The attorney of Robin Thick and Pharrell Williams, Howard E. King, has vowed to protect their artistic rights concerning the hit song “Blurred Lines.” He will appeal the copyright infringement case brought against the two pop stars by Marvin Gaye’s family in a higher court.
Howard E. King, the lawyer representing pop stars Robin Thicke and Pharrell Williams, plans to avenge the defeat that the two stars faced in the hands of Marvin Gaye’s heirs.
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Their song “Blurred Lines,” which was a #1 hit in 2013, selling millions upon millions of copies, bore too much of a resemblance to “Got to Give it Up,” a 70s era song by Marvin Gaye. The jury looking into the matter awarded Marvin Gaye’s estate a whopping $7 million from the pockets of these two pop stars, much to their chagrin.
King feels totally preposterous. He said that the landmark decision taken by the jury had set a bad precedent for others who would just love to jump on the litigious bandwagon and bleed other artists dry of their hard-won funds.
King told FOX that he would definitely appeal the decision in a higher court of law. He said that no matter what happened, the money would not be allowed to enter the coffers of the Gaye estate. King spoke of how Robin Thicke and Pharrell Williams had created that song from scratch and had put their heart and souls into it.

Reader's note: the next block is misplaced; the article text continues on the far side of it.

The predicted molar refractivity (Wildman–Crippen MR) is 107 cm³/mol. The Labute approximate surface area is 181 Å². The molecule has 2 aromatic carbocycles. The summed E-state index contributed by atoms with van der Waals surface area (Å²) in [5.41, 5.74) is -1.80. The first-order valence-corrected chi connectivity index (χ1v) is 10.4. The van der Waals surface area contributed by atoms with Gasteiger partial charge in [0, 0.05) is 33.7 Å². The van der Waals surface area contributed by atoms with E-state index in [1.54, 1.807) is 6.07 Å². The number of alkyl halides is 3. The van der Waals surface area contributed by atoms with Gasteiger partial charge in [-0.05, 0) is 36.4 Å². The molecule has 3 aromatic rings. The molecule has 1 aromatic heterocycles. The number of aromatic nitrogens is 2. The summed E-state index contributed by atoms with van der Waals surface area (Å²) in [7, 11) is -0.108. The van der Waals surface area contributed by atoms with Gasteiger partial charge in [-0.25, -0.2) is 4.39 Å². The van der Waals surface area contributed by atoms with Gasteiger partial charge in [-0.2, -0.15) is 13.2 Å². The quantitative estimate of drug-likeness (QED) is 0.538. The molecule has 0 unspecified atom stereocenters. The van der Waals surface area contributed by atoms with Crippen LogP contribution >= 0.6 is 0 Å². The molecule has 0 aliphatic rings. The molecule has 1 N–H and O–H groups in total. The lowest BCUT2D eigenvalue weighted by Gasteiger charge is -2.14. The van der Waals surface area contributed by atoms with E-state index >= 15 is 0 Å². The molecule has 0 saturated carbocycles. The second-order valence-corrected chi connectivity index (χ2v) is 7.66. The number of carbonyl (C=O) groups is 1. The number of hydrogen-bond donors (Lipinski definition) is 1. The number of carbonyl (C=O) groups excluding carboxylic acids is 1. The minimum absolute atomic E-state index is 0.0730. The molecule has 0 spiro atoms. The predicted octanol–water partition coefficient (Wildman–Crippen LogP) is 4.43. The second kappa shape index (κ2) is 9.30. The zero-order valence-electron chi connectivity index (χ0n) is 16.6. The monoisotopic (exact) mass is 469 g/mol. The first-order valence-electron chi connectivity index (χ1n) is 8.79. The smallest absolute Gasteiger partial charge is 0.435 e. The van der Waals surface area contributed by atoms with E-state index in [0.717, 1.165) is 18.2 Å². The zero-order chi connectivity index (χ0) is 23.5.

They may have been influenced in some unknown mysterious way by Marvin Gaye, but to say that they directly copied him was plain nonsense. It was like saying that one is rayon and the other is silk. Although rayon is artificial and silk is natural, they bear a very big similarity in texture and feel pretty much the same to anyone.
Yet everyone knows that there is a world of difference between them. One comes from silkworms while the other comes from experiments in a laboratory. King said that the jury had confused the two and so the heirs of silk were prosecuting the heirs of rayon.
This was absolutely unfair and ought not to be allowed to take place at all since it would set the trend in motion of casting greedy eyes in the direction of every pop star who churned out a song.
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King may be right since Pharrell, the real originator of the song, said that he grew up listening to Marvin Gaye. He also said that he never deliberately set out to imitate Gaye. And Pharrell Williams claims that the late and great Marvin Gaye is his hero and he wouldn’t dare to consider himself his equal. Now that is what we call respect.